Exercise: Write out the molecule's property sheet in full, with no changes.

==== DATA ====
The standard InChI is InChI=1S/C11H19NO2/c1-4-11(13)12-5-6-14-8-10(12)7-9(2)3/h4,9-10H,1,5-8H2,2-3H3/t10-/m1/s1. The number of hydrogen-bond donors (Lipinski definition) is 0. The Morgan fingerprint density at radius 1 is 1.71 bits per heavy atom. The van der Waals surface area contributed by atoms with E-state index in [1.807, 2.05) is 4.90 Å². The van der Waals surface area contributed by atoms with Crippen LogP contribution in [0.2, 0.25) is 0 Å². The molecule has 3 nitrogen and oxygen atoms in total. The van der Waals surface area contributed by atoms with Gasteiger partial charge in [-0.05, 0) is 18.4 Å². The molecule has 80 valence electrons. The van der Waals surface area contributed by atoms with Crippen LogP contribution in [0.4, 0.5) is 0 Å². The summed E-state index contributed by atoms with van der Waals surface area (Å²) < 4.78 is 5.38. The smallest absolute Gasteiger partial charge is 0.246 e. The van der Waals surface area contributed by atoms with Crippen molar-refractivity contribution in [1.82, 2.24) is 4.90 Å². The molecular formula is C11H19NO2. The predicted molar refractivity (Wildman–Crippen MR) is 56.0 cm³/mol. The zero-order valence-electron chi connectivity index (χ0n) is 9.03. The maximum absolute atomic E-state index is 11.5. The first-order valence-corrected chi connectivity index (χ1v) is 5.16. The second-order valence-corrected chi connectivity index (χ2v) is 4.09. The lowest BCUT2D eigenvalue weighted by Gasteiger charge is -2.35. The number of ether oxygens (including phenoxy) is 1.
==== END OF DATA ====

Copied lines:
The standard InChI is InChI=1S/C11H19NO2/c1-4-11(13)12-5-6-14-8-10(12)7-9(2)3/h4,9-10H,1,5-8H2,2-3H3/t10-/m1/s1. The number of hydrogen-bond donors (Lipinski definition) is 0. The Morgan fingerprint density at radius 1 is 1.71 bits per heavy atom. The van der Waals surface area contributed by atoms with E-state index in [1.807, 2.05) is 4.90 Å². The van der Waals surface area contributed by atoms with Crippen LogP contribution in [0.2, 0.25) is 0 Å². The molecule has 3 nitrogen and oxygen atoms in total. The van der Waals surface area contributed by atoms with Gasteiger partial charge in [-0.05, 0) is 18.4 Å². The molecule has 80 valence electrons. The van der Waals surface area contributed by atoms with Crippen LogP contribution in [0.4, 0.5) is 0 Å². The summed E-state index contributed by atoms with van der Waals surface area (Å²) < 4.78 is 5.38. The smallest absolute Gasteiger partial charge is 0.246 e. The van der Waals surface area contributed by atoms with Crippen molar-refractivity contribution in [1.82, 2.24) is 4.90 Å². The molecular formula is C11H19NO2. The predicted molar refractivity (Wildman–Crippen MR) is 56.0 cm³/mol. The zero-order valence-electron chi connectivity index (χ0n) is 9.03. The maximum absolute atomic E-state index is 11.5. The first-order valence-corrected chi connectivity index (χ1v) is 5.16. The second-order valence-corrected chi connectivity index (χ2v) is 4.09. The lowest BCUT2D eigenvalue weighted by Gasteiger charge is -2.35. The number of ether oxygens (including phenoxy) is 1.